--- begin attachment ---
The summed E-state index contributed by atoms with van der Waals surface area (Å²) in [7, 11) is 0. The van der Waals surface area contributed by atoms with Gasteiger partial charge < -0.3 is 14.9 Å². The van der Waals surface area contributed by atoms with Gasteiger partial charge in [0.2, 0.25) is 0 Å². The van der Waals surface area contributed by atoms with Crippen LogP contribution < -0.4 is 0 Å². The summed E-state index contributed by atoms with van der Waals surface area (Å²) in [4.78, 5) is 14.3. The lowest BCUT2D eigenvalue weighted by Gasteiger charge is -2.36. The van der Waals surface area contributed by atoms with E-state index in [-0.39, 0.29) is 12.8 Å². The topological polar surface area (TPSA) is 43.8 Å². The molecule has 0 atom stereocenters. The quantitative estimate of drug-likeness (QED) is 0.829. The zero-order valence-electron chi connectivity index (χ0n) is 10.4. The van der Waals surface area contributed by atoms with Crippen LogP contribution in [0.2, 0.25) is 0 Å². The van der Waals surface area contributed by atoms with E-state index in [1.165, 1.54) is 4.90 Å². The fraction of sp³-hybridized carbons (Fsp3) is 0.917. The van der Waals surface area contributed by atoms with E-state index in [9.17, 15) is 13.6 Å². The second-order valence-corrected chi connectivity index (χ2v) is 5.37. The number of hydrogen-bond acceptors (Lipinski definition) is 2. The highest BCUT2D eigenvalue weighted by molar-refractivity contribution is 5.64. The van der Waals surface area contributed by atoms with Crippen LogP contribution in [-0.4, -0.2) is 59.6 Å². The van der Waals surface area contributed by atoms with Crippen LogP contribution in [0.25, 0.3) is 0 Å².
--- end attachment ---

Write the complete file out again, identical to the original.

The summed E-state index contributed by atoms with van der Waals surface area (Å²) in [7, 11) is 0. The van der Waals surface area contributed by atoms with Gasteiger partial charge < -0.3 is 14.9 Å². The van der Waals surface area contributed by atoms with Gasteiger partial charge in [0.2, 0.25) is 0 Å². The van der Waals surface area contributed by atoms with Crippen LogP contribution < -0.4 is 0 Å². The summed E-state index contributed by atoms with van der Waals surface area (Å²) in [4.78, 5) is 14.3. The lowest BCUT2D eigenvalue weighted by Gasteiger charge is -2.36. The van der Waals surface area contributed by atoms with E-state index in [-0.39, 0.29) is 12.8 Å². The topological polar surface area (TPSA) is 43.8 Å². The molecule has 0 atom stereocenters. The quantitative estimate of drug-likeness (QED) is 0.829. The zero-order valence-electron chi connectivity index (χ0n) is 10.4. The van der Waals surface area contributed by atoms with Crippen LogP contribution in [0.2, 0.25) is 0 Å². The van der Waals surface area contributed by atoms with E-state index in [1.165, 1.54) is 4.90 Å². The fraction of sp³-hybridized carbons (Fsp3) is 0.917. The van der Waals surface area contributed by atoms with E-state index in [9.17, 15) is 13.6 Å². The second-order valence-corrected chi connectivity index (χ2v) is 5.37. The number of hydrogen-bond acceptors (Lipinski definition) is 2. The highest BCUT2D eigenvalue weighted by molar-refractivity contribution is 5.64. The van der Waals surface area contributed by atoms with Crippen LogP contribution in [-0.4, -0.2) is 59.6 Å². The van der Waals surface area contributed by atoms with Crippen LogP contribution in [0.25, 0.3) is 0 Å².